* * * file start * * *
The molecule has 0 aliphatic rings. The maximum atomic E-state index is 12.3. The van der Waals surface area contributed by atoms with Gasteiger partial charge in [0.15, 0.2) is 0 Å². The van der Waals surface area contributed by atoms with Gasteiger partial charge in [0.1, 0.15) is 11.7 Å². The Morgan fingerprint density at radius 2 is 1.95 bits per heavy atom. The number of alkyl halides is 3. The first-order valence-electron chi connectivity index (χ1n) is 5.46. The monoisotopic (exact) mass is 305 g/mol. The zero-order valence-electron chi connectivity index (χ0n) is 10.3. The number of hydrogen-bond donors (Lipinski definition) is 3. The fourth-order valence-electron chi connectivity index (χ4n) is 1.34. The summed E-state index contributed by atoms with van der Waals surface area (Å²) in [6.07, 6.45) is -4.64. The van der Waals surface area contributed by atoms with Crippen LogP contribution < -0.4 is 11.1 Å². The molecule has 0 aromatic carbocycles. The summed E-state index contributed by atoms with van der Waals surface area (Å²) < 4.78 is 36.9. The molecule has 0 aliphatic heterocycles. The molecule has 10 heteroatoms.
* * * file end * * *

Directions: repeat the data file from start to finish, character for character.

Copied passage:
The molecule has 0 aliphatic rings. The maximum atomic E-state index is 12.3. The van der Waals surface area contributed by atoms with Gasteiger partial charge in [0.15, 0.2) is 0 Å². The van der Waals surface area contributed by atoms with Gasteiger partial charge in [0.1, 0.15) is 11.7 Å². The Morgan fingerprint density at radius 2 is 1.95 bits per heavy atom. The number of alkyl halides is 3. The first-order valence-electron chi connectivity index (χ1n) is 5.46. The monoisotopic (exact) mass is 305 g/mol. The zero-order valence-electron chi connectivity index (χ0n) is 10.3. The number of hydrogen-bond donors (Lipinski definition) is 3. The fourth-order valence-electron chi connectivity index (χ4n) is 1.34. The summed E-state index contributed by atoms with van der Waals surface area (Å²) in [6.07, 6.45) is -4.64. The van der Waals surface area contributed by atoms with Crippen LogP contribution < -0.4 is 11.1 Å². The molecule has 0 aromatic carbocycles. The summed E-state index contributed by atoms with van der Waals surface area (Å²) < 4.78 is 36.9. The molecule has 0 aliphatic heterocycles. The molecule has 10 heteroatoms.